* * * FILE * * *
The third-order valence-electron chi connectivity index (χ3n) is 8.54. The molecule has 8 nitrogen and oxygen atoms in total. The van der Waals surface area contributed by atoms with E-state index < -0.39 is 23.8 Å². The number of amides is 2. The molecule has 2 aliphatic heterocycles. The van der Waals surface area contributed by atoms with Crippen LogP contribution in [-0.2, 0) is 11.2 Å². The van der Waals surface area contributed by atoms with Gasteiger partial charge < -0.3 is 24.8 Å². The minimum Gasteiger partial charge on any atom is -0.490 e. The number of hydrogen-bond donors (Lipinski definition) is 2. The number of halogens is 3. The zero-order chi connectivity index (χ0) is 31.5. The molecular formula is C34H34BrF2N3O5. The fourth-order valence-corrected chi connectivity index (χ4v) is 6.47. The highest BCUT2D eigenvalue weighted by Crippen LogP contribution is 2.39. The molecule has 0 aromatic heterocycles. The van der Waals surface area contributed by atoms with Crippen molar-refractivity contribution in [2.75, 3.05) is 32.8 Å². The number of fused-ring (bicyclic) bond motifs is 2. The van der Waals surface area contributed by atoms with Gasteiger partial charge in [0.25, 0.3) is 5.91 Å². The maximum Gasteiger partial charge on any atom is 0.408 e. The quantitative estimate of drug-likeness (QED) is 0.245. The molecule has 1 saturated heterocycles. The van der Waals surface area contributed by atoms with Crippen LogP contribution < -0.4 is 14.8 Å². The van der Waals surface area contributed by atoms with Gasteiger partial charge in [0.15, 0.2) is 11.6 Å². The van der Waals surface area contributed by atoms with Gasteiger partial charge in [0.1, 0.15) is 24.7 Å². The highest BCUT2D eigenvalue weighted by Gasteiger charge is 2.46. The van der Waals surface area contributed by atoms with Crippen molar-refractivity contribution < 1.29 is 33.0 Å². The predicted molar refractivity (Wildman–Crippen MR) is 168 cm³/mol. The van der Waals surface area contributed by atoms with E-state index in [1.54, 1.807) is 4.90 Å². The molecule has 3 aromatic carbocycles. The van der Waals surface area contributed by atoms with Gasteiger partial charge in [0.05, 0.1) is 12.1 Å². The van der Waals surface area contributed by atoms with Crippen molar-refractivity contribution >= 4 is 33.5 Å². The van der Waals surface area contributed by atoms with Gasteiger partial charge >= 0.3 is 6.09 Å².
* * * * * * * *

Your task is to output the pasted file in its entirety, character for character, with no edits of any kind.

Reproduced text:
The third-order valence-electron chi connectivity index (χ3n) is 8.54. The molecule has 8 nitrogen and oxygen atoms in total. The van der Waals surface area contributed by atoms with E-state index < -0.39 is 23.8 Å². The number of amides is 2. The molecule has 2 aliphatic heterocycles. The van der Waals surface area contributed by atoms with Crippen LogP contribution in [-0.2, 0) is 11.2 Å². The van der Waals surface area contributed by atoms with Gasteiger partial charge < -0.3 is 24.8 Å². The minimum Gasteiger partial charge on any atom is -0.490 e. The number of hydrogen-bond donors (Lipinski definition) is 2. The number of halogens is 3. The zero-order chi connectivity index (χ0) is 31.5. The molecular formula is C34H34BrF2N3O5. The fourth-order valence-corrected chi connectivity index (χ4v) is 6.47. The highest BCUT2D eigenvalue weighted by Crippen LogP contribution is 2.39. The molecule has 0 aromatic heterocycles. The van der Waals surface area contributed by atoms with Crippen molar-refractivity contribution in [2.75, 3.05) is 32.8 Å². The number of fused-ring (bicyclic) bond motifs is 2. The van der Waals surface area contributed by atoms with Gasteiger partial charge in [0.25, 0.3) is 5.91 Å². The maximum Gasteiger partial charge on any atom is 0.408 e. The quantitative estimate of drug-likeness (QED) is 0.245. The molecule has 1 saturated heterocycles. The van der Waals surface area contributed by atoms with Crippen LogP contribution < -0.4 is 14.8 Å². The van der Waals surface area contributed by atoms with Gasteiger partial charge in [0.15, 0.2) is 11.6 Å². The van der Waals surface area contributed by atoms with Gasteiger partial charge in [0.1, 0.15) is 24.7 Å². The highest BCUT2D eigenvalue weighted by Gasteiger charge is 2.46. The van der Waals surface area contributed by atoms with Crippen molar-refractivity contribution < 1.29 is 33.0 Å². The predicted molar refractivity (Wildman–Crippen MR) is 168 cm³/mol. The van der Waals surface area contributed by atoms with E-state index in [1.54, 1.807) is 4.90 Å². The molecule has 3 aromatic carbocycles. The van der Waals surface area contributed by atoms with Gasteiger partial charge in [0.05, 0.1) is 12.1 Å². The van der Waals surface area contributed by atoms with Crippen molar-refractivity contribution >= 4 is 33.5 Å². The van der Waals surface area contributed by atoms with Gasteiger partial charge >= 0.3 is 6.09 Å².